Current challenges related to the deployment of shape-controlled Pt alloy oxygen reduction reaction nanocatalysts into low Pt-loaded cathode layers of proton exchange membrane fuel cells
The reduction of the amount of platinum used in proton exchange membrane fuel cell cathodes at constant power density helps lower the cell stack cost of fuel cell electric vehicles. Recent screening studies using the thin film rotating disk electrode technique have identified an ever-growing number of Pt-based nanocatalysts with oxygen reduction reaction Ptmass activities that allow for a substantial projected decrease in the geometric platinum loading at the cathode layer. However, the step from a rotating disk electrode test to a membrane electrode assembly test has proved a formidable task. The deployment of advanced, often shape-controlled dealloyed Pt alloy nanocatalysts in actual cathode layers of proton exchange membrane fuel cells has remained extremely challenging with respect to their actual catalytic activity under hydrogen/oxygen flow, their hydrogen/air performance at high current densities, and their morphological stability under prolonged fuel cell operations. In this review, we discuss some of these challenges, yet also propose possible solutions to understand the challenges and to eventually unfold the full potential of advanced Pt-based alloy oxygen reduction reaction catalysts in fuel cell electrode layers.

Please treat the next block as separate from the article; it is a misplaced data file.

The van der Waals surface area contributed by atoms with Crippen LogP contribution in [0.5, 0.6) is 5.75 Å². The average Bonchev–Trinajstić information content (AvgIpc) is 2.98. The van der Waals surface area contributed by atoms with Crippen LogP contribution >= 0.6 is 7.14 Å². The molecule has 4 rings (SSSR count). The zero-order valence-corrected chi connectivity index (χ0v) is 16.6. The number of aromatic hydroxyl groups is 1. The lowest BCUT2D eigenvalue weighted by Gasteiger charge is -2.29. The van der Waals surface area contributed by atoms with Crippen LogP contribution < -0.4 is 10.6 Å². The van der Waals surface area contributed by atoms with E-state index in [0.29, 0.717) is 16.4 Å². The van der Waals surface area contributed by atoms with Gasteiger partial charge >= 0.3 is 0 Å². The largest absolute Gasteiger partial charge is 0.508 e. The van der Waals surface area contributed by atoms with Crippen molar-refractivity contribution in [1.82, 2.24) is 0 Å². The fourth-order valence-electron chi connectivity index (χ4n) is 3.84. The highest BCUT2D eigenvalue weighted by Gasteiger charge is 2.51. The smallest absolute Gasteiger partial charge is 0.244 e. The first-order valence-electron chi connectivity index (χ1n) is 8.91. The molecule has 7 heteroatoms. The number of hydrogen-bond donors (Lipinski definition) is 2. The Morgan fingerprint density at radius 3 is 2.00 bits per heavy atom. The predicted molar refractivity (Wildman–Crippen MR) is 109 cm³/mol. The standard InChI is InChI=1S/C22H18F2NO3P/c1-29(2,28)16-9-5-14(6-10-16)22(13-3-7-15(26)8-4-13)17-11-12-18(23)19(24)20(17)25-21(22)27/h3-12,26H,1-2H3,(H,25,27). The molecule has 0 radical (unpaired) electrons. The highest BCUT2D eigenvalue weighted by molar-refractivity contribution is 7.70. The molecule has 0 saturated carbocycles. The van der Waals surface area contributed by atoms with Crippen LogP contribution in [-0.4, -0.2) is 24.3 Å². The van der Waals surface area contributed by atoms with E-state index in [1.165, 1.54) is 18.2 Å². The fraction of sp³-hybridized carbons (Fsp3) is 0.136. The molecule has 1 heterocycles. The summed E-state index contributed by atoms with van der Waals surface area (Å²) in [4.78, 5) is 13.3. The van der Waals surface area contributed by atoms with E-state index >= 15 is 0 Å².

Published in: Current Opinion in Electrochemistry, 10.1016/j.coelec.2019.10.011, Elsevier